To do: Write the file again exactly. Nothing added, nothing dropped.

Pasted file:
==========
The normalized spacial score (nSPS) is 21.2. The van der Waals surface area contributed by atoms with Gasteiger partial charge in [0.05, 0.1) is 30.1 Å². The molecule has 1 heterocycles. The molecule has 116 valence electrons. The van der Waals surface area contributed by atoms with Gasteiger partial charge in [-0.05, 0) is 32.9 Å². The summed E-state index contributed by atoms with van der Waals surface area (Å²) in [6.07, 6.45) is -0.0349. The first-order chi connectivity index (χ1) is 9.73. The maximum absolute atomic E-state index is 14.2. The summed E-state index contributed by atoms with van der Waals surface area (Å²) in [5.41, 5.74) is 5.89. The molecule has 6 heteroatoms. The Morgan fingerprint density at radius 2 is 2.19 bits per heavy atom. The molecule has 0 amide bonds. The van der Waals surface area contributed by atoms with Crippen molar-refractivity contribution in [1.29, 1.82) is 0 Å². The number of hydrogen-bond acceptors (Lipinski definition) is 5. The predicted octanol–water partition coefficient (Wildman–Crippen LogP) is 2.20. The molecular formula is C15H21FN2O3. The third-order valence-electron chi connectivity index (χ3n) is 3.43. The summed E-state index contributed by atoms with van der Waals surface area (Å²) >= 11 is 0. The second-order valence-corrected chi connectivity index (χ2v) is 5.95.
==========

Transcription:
The normalized spacial score (nSPS) is 21.2. The van der Waals surface area contributed by atoms with Gasteiger partial charge in [0.05, 0.1) is 30.1 Å². The molecule has 1 heterocycles. The molecule has 116 valence electrons. The van der Waals surface area contributed by atoms with Gasteiger partial charge in [-0.05, 0) is 32.9 Å². The summed E-state index contributed by atoms with van der Waals surface area (Å²) in [6.07, 6.45) is -0.0349. The first-order chi connectivity index (χ1) is 9.73. The maximum absolute atomic E-state index is 14.2. The summed E-state index contributed by atoms with van der Waals surface area (Å²) in [5.41, 5.74) is 5.89. The molecule has 6 heteroatoms. The Morgan fingerprint density at radius 2 is 2.19 bits per heavy atom. The molecule has 0 amide bonds. The van der Waals surface area contributed by atoms with Crippen molar-refractivity contribution in [1.29, 1.82) is 0 Å². The number of hydrogen-bond acceptors (Lipinski definition) is 5. The predicted octanol–water partition coefficient (Wildman–Crippen LogP) is 2.20. The molecular formula is C15H21FN2O3. The third-order valence-electron chi connectivity index (χ3n) is 3.43. The summed E-state index contributed by atoms with van der Waals surface area (Å²) >= 11 is 0. The second-order valence-corrected chi connectivity index (χ2v) is 5.95.